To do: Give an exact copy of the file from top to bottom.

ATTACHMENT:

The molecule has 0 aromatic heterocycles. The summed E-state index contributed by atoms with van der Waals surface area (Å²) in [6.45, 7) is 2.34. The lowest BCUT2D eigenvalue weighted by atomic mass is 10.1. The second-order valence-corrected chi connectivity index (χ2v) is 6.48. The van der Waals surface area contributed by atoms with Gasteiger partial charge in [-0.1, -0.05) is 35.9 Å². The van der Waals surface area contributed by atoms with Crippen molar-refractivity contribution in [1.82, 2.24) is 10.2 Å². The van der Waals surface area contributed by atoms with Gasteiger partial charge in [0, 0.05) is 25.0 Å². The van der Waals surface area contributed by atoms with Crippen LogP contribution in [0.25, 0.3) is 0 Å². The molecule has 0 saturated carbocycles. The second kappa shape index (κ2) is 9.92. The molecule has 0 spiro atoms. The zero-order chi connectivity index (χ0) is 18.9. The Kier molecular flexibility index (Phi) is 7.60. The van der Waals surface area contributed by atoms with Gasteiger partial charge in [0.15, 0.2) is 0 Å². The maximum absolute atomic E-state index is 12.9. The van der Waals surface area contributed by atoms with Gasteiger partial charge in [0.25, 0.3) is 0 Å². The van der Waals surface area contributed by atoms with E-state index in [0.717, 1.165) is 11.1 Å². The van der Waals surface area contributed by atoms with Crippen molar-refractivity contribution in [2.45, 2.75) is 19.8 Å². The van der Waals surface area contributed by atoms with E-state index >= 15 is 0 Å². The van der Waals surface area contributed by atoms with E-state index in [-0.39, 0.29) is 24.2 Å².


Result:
The molecule has 0 aromatic heterocycles. The summed E-state index contributed by atoms with van der Waals surface area (Å²) in [6.45, 7) is 2.34. The lowest BCUT2D eigenvalue weighted by atomic mass is 10.1. The second-order valence-corrected chi connectivity index (χ2v) is 6.48. The van der Waals surface area contributed by atoms with Gasteiger partial charge in [-0.1, -0.05) is 35.9 Å². The van der Waals surface area contributed by atoms with Crippen molar-refractivity contribution in [1.82, 2.24) is 10.2 Å². The van der Waals surface area contributed by atoms with Gasteiger partial charge in [0, 0.05) is 25.0 Å². The van der Waals surface area contributed by atoms with Crippen LogP contribution in [0.25, 0.3) is 0 Å². The molecule has 0 saturated carbocycles. The second kappa shape index (κ2) is 9.92. The molecule has 0 spiro atoms. The zero-order chi connectivity index (χ0) is 18.9. The Kier molecular flexibility index (Phi) is 7.60. The van der Waals surface area contributed by atoms with Gasteiger partial charge in [0.15, 0.2) is 0 Å². The maximum absolute atomic E-state index is 12.9. The van der Waals surface area contributed by atoms with Gasteiger partial charge in [0.25, 0.3) is 0 Å². The van der Waals surface area contributed by atoms with E-state index in [0.717, 1.165) is 11.1 Å². The van der Waals surface area contributed by atoms with Crippen molar-refractivity contribution in [2.45, 2.75) is 19.8 Å². The van der Waals surface area contributed by atoms with E-state index >= 15 is 0 Å². The van der Waals surface area contributed by atoms with E-state index in [-0.39, 0.29) is 24.2 Å².